After receiving certified results of a state recount, 2016 closed with Maine Gov. Paul LePage issuing a proclamation of the Referendum Question 1 vote that allows recreational use of marijuana by those at least 21 years of age. Maine joins Alaska, California, Colorado, Massachusetts, Nevada, Oregon, Washington and the District of Columbia in voting to legalize marijuana for adult recreational use. Arizona was the only state where voters rejected a legalization measure during the November election.

With the passage of ballot initiatives in Arkansas, Florida and North Dakota, medical marijuana is now legal in 28 states and the District of Columbia, Guam and Puerto Rico.

An additional 17 states have laws that only allow the use of “low THC, high cannabidiol (CBD)” products for specified medical conditions. The National Conference of State Legislatures provides a summary of those state laws here.

Stickiness in the states

Despite the increase in the number of states that have legalized the medicinal use of marijuana, the impact on workers’ compensation claims was limited until about three years ago.

In 2014, New Mexico became the first state to have a state appellate court order a workers’ compensation insurance carrier to provide reimbursement to an injured worker for medical marijuana. The New Mexico Workers’ Compensation Administration began requiring employers and insurers to reimburse injured workers when the state’s healthcare provider fee schedule took effect Jan. 1, 2016. The trend continues.

In two recent decisions, the Appellate Division of the Maine Workers’ Compensation Board affirmed two different administrative law judge (ALJ) awards reimbursing workers for their medical marijuana expenses, Bourgoin v. Twin Rivers Paper Co. and Noll v. Lepage Bakeries.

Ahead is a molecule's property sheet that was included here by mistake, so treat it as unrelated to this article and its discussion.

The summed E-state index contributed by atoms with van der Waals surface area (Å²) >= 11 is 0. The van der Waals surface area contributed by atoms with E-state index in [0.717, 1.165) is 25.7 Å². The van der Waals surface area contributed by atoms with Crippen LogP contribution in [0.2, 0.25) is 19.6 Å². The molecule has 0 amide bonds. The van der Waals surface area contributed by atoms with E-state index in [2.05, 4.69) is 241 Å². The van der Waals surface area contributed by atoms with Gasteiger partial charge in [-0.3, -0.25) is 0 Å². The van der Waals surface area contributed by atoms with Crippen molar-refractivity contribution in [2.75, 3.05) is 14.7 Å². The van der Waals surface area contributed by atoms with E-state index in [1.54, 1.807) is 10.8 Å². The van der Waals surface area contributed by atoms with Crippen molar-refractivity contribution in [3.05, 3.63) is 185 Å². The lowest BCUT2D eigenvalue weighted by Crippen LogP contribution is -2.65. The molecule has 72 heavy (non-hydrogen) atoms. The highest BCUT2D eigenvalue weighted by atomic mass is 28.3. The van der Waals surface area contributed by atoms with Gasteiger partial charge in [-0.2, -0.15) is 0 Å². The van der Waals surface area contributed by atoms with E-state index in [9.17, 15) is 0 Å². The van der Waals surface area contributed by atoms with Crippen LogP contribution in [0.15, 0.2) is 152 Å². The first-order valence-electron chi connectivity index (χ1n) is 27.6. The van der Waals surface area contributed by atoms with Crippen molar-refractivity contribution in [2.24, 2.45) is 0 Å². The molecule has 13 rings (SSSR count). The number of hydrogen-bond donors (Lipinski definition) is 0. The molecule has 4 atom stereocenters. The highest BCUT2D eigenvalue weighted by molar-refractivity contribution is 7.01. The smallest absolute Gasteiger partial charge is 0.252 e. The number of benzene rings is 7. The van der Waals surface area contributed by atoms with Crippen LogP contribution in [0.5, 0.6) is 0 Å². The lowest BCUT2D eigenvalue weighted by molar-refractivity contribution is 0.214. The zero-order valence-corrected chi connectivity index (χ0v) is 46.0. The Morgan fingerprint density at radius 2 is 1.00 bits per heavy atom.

See also: Marijuana and Workers’ Comp  

On Dec. 15, 2016, an administrative law judge in New Jersey issued an order in Watson v. 84 Lumber requiring reimbursement of an injured worker for medical marijuana payment. It should be noted that this is a division level case, so this decision is not binding on other New Jersey courts. The case is not being appealed.

It is noteworthy that in each of the above cases:

  • Marijuana was recommended by physicians only after other treatment regimens for chronic pain were attempted without success, and
  • These judges were not persuaded by the fact that marijuana remains illegal under federal law.

Federal haze

While there has been some activity on the federal side over the past year, it has not changed the fact that marijuana, even for medicinal use, violates federal law.

Marijuana remains illegal under federal law because it is listed under Schedule I in the Controlled Substances Act (CSA), along with other drugs such as heroin. Schedule I substances are illegal to distribute, prescribe, purchase or use outside of medical research due to “a high potential for abuse” and “no currently accepted medical use in treatment in the U.S.” As a result of this status, physicians recommend the use of marijuana instead of prescribing it.

On July 19, 2016, the Drug Enforcement Administration (DEA) denied two petitions to reclassify marijuana, concluding that it continues to meet the criteria for control under Schedule I because:

  • Marijuana has a high potential for abuse. This is based on the Department of Health and Human Services (HHS) evaluation and additional data gathered by DEA.
  • Marijuana has no currently accepted medical use in treatment in the U.S. Using an established five-part test, it was determined that marijuana has no “currently accepted medical use” because, as detailed in HHS evaluation, the drug’s chemistry is not known and reproducible; there are no adequate safety studies; there are no adequate and well-controlled studies proving its effectiveness; the drug is not accepted by qualified experts; and the scientific evidence is not widely available.
  • Marijuana lacks accepted safety for use under medical supervision. At present, there are no U.S. Food and Drug Administration (FDA)-approved marijuana products, nor is marijuana under a New Drug Application (NDA) evaluation at the FDA for any indication.

Interestingly,